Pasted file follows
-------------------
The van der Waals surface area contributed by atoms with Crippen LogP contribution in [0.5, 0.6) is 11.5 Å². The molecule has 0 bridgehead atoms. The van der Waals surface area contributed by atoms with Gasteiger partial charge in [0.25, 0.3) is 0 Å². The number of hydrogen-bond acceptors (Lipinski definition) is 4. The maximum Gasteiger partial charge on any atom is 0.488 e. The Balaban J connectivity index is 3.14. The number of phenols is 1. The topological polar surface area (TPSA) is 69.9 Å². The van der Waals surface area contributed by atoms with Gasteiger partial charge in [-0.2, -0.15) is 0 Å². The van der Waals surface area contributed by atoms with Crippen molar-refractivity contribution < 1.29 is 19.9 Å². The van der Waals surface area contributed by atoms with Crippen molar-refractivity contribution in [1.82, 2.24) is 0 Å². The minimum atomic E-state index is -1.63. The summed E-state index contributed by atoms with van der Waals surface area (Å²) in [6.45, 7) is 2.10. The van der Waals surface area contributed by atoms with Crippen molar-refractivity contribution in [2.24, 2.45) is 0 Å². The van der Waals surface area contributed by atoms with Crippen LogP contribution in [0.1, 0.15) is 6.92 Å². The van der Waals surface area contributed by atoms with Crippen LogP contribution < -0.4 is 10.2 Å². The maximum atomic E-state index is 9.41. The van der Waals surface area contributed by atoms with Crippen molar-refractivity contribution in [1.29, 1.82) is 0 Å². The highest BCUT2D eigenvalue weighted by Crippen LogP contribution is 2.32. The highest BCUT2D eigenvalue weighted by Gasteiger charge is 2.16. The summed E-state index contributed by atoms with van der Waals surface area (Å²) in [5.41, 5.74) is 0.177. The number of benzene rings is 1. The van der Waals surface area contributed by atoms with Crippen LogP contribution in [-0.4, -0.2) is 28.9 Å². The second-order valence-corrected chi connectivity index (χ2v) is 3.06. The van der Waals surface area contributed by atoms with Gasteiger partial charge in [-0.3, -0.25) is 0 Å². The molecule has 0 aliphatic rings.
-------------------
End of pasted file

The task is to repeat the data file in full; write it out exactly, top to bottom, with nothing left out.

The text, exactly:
The van der Waals surface area contributed by atoms with Crippen LogP contribution in [0.5, 0.6) is 11.5 Å². The molecule has 0 bridgehead atoms. The van der Waals surface area contributed by atoms with Gasteiger partial charge in [0.25, 0.3) is 0 Å². The number of hydrogen-bond acceptors (Lipinski definition) is 4. The maximum Gasteiger partial charge on any atom is 0.488 e. The Balaban J connectivity index is 3.14. The number of phenols is 1. The topological polar surface area (TPSA) is 69.9 Å². The van der Waals surface area contributed by atoms with Gasteiger partial charge in [-0.2, -0.15) is 0 Å². The van der Waals surface area contributed by atoms with Crippen molar-refractivity contribution < 1.29 is 19.9 Å². The van der Waals surface area contributed by atoms with Crippen molar-refractivity contribution in [1.82, 2.24) is 0 Å². The minimum atomic E-state index is -1.63. The summed E-state index contributed by atoms with van der Waals surface area (Å²) in [6.45, 7) is 2.10. The van der Waals surface area contributed by atoms with Crippen molar-refractivity contribution in [2.24, 2.45) is 0 Å². The van der Waals surface area contributed by atoms with Crippen LogP contribution in [0.1, 0.15) is 6.92 Å². The van der Waals surface area contributed by atoms with Crippen LogP contribution < -0.4 is 10.2 Å². The maximum atomic E-state index is 9.41. The van der Waals surface area contributed by atoms with Crippen molar-refractivity contribution in [1.29, 1.82) is 0 Å². The highest BCUT2D eigenvalue weighted by Crippen LogP contribution is 2.32. The highest BCUT2D eigenvalue weighted by Gasteiger charge is 2.16. The summed E-state index contributed by atoms with van der Waals surface area (Å²) in [5.41, 5.74) is 0.177. The number of benzene rings is 1. The van der Waals surface area contributed by atoms with Crippen LogP contribution in [-0.4, -0.2) is 28.9 Å². The second-order valence-corrected chi connectivity index (χ2v) is 3.06. The van der Waals surface area contributed by atoms with Gasteiger partial charge in [-0.3, -0.25) is 0 Å². The molecule has 0 aliphatic rings.